• 3- Find the Path variable in the System Variables window, highlight the line, and click Edit. 4- Add the paths to MPLAB and PICBASIC PRO to the end of the line in the Variable Values text box, separating each path with a semicolon. For example path statement is: %SystemRoot%System32;C:PBP;C:Program FilesMicrochipMPASM Suite 5- If necessary, restart your computer after making changes to the path variable. 6- After, all steps just run P245A1.EXE Selecting PICBASIC as the language tool within MPLAB Start MPLAB and select Set Language Tool Locations under the Project menu. Select the appropriate Toolsuite Name (PICBASIC or PICBASIC PRO Compiler). Use the browse button to select PBC.EXE or PBPW.EXE within the subdirectory where it was installed.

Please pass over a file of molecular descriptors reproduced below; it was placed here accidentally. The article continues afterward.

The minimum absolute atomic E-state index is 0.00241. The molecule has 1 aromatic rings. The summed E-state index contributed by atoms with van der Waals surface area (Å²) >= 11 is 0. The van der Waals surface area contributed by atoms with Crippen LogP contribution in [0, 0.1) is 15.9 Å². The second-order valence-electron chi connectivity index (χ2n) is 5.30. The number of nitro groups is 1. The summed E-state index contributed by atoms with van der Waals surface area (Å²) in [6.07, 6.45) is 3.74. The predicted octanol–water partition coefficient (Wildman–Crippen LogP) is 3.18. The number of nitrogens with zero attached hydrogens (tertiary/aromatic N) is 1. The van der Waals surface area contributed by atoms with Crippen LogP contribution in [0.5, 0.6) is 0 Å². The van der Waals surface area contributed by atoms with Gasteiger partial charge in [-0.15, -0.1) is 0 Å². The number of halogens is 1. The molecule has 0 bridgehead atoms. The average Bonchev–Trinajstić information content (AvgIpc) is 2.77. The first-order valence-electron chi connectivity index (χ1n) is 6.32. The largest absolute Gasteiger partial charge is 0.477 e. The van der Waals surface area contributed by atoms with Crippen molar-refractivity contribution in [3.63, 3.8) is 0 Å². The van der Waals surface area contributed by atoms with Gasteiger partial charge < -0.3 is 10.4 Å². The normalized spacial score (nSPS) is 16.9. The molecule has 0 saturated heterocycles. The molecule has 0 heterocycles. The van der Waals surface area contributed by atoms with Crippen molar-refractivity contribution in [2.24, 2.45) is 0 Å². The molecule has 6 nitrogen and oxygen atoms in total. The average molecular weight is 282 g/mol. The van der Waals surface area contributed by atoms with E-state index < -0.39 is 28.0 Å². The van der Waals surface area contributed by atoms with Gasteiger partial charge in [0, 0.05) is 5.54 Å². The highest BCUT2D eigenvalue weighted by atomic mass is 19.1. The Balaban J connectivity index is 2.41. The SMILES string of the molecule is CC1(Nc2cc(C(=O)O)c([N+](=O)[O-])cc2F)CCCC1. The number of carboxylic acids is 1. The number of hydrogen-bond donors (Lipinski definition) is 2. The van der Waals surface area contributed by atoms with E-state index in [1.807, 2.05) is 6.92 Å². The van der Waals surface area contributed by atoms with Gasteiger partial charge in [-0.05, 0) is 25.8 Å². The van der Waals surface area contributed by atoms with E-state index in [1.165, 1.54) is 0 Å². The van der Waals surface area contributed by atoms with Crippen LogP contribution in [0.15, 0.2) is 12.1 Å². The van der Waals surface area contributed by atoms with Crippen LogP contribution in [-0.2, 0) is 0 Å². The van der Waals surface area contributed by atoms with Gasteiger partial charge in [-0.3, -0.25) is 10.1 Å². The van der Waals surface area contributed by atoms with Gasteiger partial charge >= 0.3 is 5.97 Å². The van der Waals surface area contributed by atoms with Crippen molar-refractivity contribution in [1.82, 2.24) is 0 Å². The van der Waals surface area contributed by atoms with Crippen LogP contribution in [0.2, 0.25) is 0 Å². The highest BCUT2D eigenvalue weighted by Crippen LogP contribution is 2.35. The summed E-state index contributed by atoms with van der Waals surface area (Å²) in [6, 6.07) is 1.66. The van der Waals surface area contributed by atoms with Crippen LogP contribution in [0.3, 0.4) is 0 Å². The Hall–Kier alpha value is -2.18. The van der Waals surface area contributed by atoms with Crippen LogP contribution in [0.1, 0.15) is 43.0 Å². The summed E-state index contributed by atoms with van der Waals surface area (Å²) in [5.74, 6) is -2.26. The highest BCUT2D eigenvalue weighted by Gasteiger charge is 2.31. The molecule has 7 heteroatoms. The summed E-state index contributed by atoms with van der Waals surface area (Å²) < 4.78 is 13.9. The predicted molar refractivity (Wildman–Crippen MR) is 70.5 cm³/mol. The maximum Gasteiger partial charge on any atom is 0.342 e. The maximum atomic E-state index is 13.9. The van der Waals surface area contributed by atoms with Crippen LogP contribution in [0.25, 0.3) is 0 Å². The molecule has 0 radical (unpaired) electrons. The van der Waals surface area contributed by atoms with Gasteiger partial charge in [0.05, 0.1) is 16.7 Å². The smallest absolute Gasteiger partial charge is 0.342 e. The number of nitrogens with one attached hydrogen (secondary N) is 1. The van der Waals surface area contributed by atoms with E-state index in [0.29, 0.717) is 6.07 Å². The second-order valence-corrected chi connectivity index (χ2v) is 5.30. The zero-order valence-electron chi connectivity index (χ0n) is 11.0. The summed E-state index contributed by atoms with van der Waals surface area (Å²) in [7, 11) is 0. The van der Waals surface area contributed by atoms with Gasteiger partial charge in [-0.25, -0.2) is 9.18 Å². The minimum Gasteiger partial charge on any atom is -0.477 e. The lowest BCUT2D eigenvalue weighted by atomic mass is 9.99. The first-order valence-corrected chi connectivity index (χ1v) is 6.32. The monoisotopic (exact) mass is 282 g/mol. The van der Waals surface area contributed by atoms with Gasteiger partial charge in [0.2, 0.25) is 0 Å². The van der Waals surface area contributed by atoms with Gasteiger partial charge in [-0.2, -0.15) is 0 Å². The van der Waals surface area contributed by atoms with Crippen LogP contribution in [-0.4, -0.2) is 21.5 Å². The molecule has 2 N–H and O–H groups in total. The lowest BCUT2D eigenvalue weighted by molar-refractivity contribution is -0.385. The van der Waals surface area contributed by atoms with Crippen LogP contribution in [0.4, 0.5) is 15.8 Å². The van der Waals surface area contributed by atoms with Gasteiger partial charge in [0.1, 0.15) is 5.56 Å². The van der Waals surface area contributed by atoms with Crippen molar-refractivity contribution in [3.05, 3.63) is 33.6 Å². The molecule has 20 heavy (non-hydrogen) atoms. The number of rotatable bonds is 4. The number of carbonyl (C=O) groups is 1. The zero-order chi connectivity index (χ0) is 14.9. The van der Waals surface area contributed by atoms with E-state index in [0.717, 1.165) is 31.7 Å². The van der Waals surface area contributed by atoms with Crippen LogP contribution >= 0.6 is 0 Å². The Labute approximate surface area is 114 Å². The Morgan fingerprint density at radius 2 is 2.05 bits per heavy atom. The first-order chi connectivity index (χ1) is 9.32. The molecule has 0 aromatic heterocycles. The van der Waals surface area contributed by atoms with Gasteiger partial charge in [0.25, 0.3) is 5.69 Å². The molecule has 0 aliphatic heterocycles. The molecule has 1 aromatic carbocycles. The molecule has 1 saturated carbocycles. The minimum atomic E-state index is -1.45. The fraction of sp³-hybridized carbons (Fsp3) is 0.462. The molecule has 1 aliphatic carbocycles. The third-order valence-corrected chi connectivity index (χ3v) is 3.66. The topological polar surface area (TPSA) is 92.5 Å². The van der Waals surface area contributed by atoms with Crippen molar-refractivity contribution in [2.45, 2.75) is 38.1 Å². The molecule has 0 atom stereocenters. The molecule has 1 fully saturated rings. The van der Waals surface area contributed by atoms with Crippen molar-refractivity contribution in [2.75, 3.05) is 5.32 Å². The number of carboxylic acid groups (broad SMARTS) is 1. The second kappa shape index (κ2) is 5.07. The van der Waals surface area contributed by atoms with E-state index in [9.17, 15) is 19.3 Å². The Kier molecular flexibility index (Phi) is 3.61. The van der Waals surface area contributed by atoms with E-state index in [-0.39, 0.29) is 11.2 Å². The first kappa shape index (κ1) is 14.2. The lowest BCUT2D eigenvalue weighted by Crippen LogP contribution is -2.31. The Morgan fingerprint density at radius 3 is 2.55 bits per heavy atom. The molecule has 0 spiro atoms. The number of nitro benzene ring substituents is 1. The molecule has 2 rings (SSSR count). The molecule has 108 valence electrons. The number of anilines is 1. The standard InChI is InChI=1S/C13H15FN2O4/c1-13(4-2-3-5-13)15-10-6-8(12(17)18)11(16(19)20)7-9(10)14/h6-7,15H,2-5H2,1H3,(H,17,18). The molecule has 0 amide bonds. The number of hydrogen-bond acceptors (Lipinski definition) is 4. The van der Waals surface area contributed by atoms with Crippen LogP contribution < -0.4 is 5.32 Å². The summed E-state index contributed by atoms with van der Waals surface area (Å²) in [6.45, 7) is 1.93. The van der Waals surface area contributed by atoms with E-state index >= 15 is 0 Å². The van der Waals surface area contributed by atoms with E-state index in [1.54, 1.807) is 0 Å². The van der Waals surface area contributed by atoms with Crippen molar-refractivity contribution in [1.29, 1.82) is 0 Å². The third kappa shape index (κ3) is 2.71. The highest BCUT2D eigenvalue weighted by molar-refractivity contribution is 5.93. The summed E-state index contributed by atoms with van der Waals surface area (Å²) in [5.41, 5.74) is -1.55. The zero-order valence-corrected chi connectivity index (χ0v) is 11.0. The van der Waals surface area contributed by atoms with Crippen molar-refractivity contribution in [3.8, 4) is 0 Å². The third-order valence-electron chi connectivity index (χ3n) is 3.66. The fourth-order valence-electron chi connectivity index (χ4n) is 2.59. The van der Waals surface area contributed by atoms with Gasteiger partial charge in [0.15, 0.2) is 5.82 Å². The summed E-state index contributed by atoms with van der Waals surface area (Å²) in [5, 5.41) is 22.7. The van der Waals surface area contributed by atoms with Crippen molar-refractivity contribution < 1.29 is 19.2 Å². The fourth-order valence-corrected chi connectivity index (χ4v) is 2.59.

• Creating a BASIC project within MPLAB Run the Project Wizard to create a project in MPLAB. Select the desired processor. Select appropriate microEngineering Labs, Inc. Tool Suite. Name the project. Choose the directory where the source file exists. Add the source file to the project.
  • Click Next, then Finish. You should be able to edit the source and build the project. Sample PicBasic Pro programs 1) Blinking a Led Task: Connect a led to PIC16F84’s port B (any of the pin you can select). You will try to accomplish blinking your led (turn on, then turn off, then turn on….). Your pause time will be 1sec. Program your MCU with PBP. After all steps will be done, your led must blink. Schematic: